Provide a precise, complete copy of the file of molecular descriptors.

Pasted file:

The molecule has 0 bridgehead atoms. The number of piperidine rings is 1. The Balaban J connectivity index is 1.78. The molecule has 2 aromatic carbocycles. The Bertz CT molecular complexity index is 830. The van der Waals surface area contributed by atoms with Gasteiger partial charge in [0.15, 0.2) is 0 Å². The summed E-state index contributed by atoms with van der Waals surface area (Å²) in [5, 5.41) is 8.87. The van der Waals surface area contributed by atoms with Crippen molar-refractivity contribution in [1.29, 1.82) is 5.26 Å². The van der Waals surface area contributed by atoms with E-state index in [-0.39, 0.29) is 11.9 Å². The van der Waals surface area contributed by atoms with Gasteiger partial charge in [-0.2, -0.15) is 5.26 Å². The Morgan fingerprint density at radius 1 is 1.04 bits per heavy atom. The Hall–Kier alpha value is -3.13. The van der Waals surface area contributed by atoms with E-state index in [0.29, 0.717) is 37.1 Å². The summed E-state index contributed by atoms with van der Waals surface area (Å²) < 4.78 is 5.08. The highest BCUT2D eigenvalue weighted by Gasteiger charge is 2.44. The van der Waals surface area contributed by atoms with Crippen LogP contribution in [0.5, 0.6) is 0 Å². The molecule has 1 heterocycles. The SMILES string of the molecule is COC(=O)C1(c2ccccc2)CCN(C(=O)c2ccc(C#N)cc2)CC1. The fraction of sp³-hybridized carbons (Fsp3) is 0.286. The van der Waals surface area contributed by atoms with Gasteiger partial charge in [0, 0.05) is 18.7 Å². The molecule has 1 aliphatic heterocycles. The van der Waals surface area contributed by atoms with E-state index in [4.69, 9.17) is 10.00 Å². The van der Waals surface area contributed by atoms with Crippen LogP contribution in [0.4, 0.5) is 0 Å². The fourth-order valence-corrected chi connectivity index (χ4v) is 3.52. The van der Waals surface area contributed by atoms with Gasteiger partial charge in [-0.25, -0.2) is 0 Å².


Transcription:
The molecule has 0 bridgehead atoms. The number of piperidine rings is 1. The Balaban J connectivity index is 1.78. The molecule has 2 aromatic carbocycles. The Bertz CT molecular complexity index is 830. The van der Waals surface area contributed by atoms with Gasteiger partial charge in [0.15, 0.2) is 0 Å². The summed E-state index contributed by atoms with van der Waals surface area (Å²) in [5, 5.41) is 8.87. The van der Waals surface area contributed by atoms with Crippen molar-refractivity contribution in [1.29, 1.82) is 5.26 Å². The van der Waals surface area contributed by atoms with E-state index in [-0.39, 0.29) is 11.9 Å². The van der Waals surface area contributed by atoms with Gasteiger partial charge in [-0.2, -0.15) is 5.26 Å². The Morgan fingerprint density at radius 1 is 1.04 bits per heavy atom. The Hall–Kier alpha value is -3.13. The van der Waals surface area contributed by atoms with E-state index in [0.29, 0.717) is 37.1 Å². The summed E-state index contributed by atoms with van der Waals surface area (Å²) < 4.78 is 5.08. The highest BCUT2D eigenvalue weighted by Gasteiger charge is 2.44. The van der Waals surface area contributed by atoms with Crippen LogP contribution in [0.5, 0.6) is 0 Å². The molecule has 1 heterocycles. The SMILES string of the molecule is COC(=O)C1(c2ccccc2)CCN(C(=O)c2ccc(C#N)cc2)CC1. The fraction of sp³-hybridized carbons (Fsp3) is 0.286. The van der Waals surface area contributed by atoms with Gasteiger partial charge in [0, 0.05) is 18.7 Å². The molecule has 1 aliphatic heterocycles. The van der Waals surface area contributed by atoms with E-state index in [4.69, 9.17) is 10.00 Å². The van der Waals surface area contributed by atoms with Crippen LogP contribution in [0.4, 0.5) is 0 Å². The fourth-order valence-corrected chi connectivity index (χ4v) is 3.52. The van der Waals surface area contributed by atoms with Gasteiger partial charge in [-0.25, -0.2) is 0 Å².